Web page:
By Quentin Hoarau and Yannick Perez
Distributed Energy Resources (DERs), mostly in the form of solar photovoltaic (PV) or lithium-ion batteries, and electric vehicles (EVs) are emerging as three disruptive innovations in power grids. Recent studies have pointed out the potential synergies between these technologies, while others have studied the difficulty to design adequate network tariff when some consumers can adopt DERs (prosumers). In this paper, we fill gaps in both strands of the literature by investigating the combined effect of DERs and EVs on grid cost recovery. To study these effects, we use a bi-level model that captures the conflict between a regulator and the network users. In the lower level, prosumers canreact to tariff changes by installing DERs and by adapting their EV charging.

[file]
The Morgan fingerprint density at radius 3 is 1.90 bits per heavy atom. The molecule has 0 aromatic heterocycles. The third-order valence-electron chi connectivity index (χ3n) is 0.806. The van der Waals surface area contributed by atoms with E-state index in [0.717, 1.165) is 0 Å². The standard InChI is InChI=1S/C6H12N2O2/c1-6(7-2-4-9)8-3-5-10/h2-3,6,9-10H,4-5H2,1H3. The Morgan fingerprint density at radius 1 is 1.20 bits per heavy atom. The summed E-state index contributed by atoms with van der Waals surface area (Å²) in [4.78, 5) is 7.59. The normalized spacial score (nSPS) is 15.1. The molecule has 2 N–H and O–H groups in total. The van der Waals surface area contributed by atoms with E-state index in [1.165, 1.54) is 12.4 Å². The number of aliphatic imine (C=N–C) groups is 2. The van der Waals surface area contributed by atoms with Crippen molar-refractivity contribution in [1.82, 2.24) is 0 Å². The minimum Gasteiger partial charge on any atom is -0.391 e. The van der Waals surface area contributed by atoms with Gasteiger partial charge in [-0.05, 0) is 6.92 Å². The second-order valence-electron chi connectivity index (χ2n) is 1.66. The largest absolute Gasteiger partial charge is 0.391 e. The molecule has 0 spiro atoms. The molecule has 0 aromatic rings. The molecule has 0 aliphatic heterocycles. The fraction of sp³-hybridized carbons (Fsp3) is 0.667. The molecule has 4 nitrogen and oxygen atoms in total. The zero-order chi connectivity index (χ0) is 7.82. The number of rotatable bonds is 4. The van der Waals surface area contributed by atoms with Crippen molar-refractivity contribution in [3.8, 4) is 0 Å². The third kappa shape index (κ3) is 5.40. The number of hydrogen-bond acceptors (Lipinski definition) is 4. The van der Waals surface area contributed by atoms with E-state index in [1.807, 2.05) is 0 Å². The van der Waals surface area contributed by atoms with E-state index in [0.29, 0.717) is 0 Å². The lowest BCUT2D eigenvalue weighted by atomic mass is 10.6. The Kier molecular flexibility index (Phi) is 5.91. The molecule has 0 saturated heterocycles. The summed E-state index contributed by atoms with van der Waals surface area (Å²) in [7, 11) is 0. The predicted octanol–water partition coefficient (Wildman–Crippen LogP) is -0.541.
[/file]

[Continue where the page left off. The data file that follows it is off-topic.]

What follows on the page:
In the upper level, the regulator sets network tariffs by enforcing the total grid costs recovery and anticipating the prosuming behaviors of network users. We study how the levels of EV penetration and prosuming affect tariffs. The influence of the tariff structure is also investigated.
First, we find that grid cost recovery concerns caused by load-defecting prosumers installing DER can be balanced by the diffusion of EVs in the network. Second, we highlight that EVs and DERs adoptions are conflicting through the network tariff design. In particular, we find that the more a tariff structure gives incentives for DERs, the less beneficial it is for EVs, and viceversa.